tmp[i] = tmp[i] + some_constant*dy[i]
end

Maybe there is a way to use broadcast:

tmp .= tmp .+ some_constant*dy

and have it iterate fast on such heterogenous arrays? Maybe @stevengj would know. That would be a good trick to find out!

If we can find out how to do some kind of “fast type-stable broadcast” here, and switch the internal for loops to broadcast (I’m waiting on stack-allocated views, as until then there is a performance issue with small broadcasts), then this approach should be fine performance-wise.


#3

Excellent! Thanks, Chris!

I was planning to do something along this line anyway since the r and v are already part of a State type. I will try this out and post here again if run into trouble.


#4

I you don’t care too much about performance, and easier way to do this would be to just not have a strictly typed array.

    rv0 = Vector{Number}()
    r0 = [1131.340, -2282.343, 6672.423]u"km"
    v0 = [-5.64305, 4.30333, 2.42879]u"km/s"
    append!(rv0,r0); append!(rv0,v0)

But I noticed that

     Δt = 86400.0*365u"s"
    mu = 398600.4418u"km^3/s^2"
    prob = ODEProblem((t, y, dy) -> newton!(t, y, dy, mu), rv0, (0.0u"s", Δt))
    solve(prob, Vern8())[end]

this errors.

ERROR: DimensionError: 1//1000000 and 1.13134 km are not dimensionally compatible.
 in .+(::Rational{Int64}, ::Unitful.Quantity{Float64,Unitful.Dimensions{(Unitful.Dimension{:Length}(1//1),)},Unitful.FreeUnits{(Unitful.Unit{:Meter,Unitful.Dimensions{(Unitful.Dimension{:Length}(1//1),)}}(3,1//1),),Unitful.Dimensions{(Unitful.Dimension{:Length}(1//1),)}}}) at .\operators.jl:152
 in collect(::Base.Generator{Array{Unitful.Quantity{Float64,D,U},1},Base.##143#145{Rational{Int64}}}) at .\array.jl:307
 in .+(::Rational{Int64}, ::Array{Unitful.Quantity{Float64,D,U},1}) at .\arraymath.jl:90
 in +(::Rational{Int64}, ::Array{Unitful.Quantity{Float64,D,U},1}) at .\arraymath.jl:130
 in ode_determine_initdt(::Array{Number,1}, ::Unitful.Quantity{Float64,Unitful.Dimensions{(Unitful.Dimension{:Time}(1//1),)},Unitful.FreeUnits{(Unitful.Unit{:Second,Unitful.Dimensions{(Unitful.Dimension{:Time}(1//1),)}}(0,1//1),),Unitful.Dimensions{(Unitful.Dimension{:Time}(1//1),)}}}, ::Float64, ::Unitful.Quantity{Float64,Unitful.Dimensions{(Unitful.Dimension{:Time}(1//1),)},Unitful.FreeUnits{(Unitful.Unit{:Second,Unitful.Dimensions{(Unitful.Dimension{:Time}(1//1),)}}(0,1//1),),Unitful.Dimensions{(Unitful.Dimension{:Time}(1//1),)}}}, ::Rational{Int64}, ::Float64, ::OrdinaryDiffEq.#ODE_DEFAULT_NORM, ::DiffEqBase.ODEProblem{Array{Number,1},Quantity{Float64, Dimensions:{�}, Units:{s}},true,##3#4}, ::Int64) at C:\Users\Chris\.julia\v0.5\OrdinaryDiffEq\src\initdt.jl:5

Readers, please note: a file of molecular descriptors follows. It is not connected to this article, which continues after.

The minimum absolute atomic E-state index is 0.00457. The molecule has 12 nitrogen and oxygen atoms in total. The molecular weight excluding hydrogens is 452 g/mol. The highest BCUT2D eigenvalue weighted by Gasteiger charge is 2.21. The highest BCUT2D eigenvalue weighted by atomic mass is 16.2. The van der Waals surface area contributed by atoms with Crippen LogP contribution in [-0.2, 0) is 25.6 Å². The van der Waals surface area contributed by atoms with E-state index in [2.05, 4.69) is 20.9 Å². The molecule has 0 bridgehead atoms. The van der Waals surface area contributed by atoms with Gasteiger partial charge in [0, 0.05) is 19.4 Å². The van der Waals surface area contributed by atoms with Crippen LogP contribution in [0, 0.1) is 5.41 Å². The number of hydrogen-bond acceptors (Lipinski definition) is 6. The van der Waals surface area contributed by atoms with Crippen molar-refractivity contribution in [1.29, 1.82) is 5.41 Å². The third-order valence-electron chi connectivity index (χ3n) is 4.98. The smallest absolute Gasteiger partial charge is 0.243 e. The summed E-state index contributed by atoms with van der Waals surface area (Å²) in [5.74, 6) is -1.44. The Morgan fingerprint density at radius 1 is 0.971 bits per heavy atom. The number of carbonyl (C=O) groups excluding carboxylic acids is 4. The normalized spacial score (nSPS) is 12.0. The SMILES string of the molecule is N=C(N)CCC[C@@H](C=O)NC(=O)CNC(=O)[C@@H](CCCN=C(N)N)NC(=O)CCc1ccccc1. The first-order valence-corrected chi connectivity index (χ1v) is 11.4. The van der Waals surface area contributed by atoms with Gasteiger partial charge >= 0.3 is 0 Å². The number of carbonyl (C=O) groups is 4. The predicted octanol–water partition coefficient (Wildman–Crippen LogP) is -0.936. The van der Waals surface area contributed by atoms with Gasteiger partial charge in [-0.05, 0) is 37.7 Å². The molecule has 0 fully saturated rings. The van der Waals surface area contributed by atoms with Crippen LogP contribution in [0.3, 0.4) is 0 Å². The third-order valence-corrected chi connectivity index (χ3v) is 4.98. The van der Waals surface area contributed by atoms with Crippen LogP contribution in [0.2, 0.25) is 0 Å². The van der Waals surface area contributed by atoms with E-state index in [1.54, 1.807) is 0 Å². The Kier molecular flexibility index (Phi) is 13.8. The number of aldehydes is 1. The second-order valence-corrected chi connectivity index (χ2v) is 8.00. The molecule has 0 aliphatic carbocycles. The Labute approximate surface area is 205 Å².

This makes me think that the previous solution won’t work either. This isn’t going to work because it doesn’t know what to type some of the internal constants, and it usually types them using eltype(u0). In this case, eltype(u0) is not concrete, so it dies. To handle this case, the solvers will need to generalize how it does the typing.

Would you mind opening an issue? It’ll take some work to make heterogenous arrays like this work. And I think that with a proper broadcast (making them an iterator in the right), they can even work well. But it’ll take some work.


#5

Done: https://github.com/JuliaDiffEq/DifferentialEquations.jl/issues/147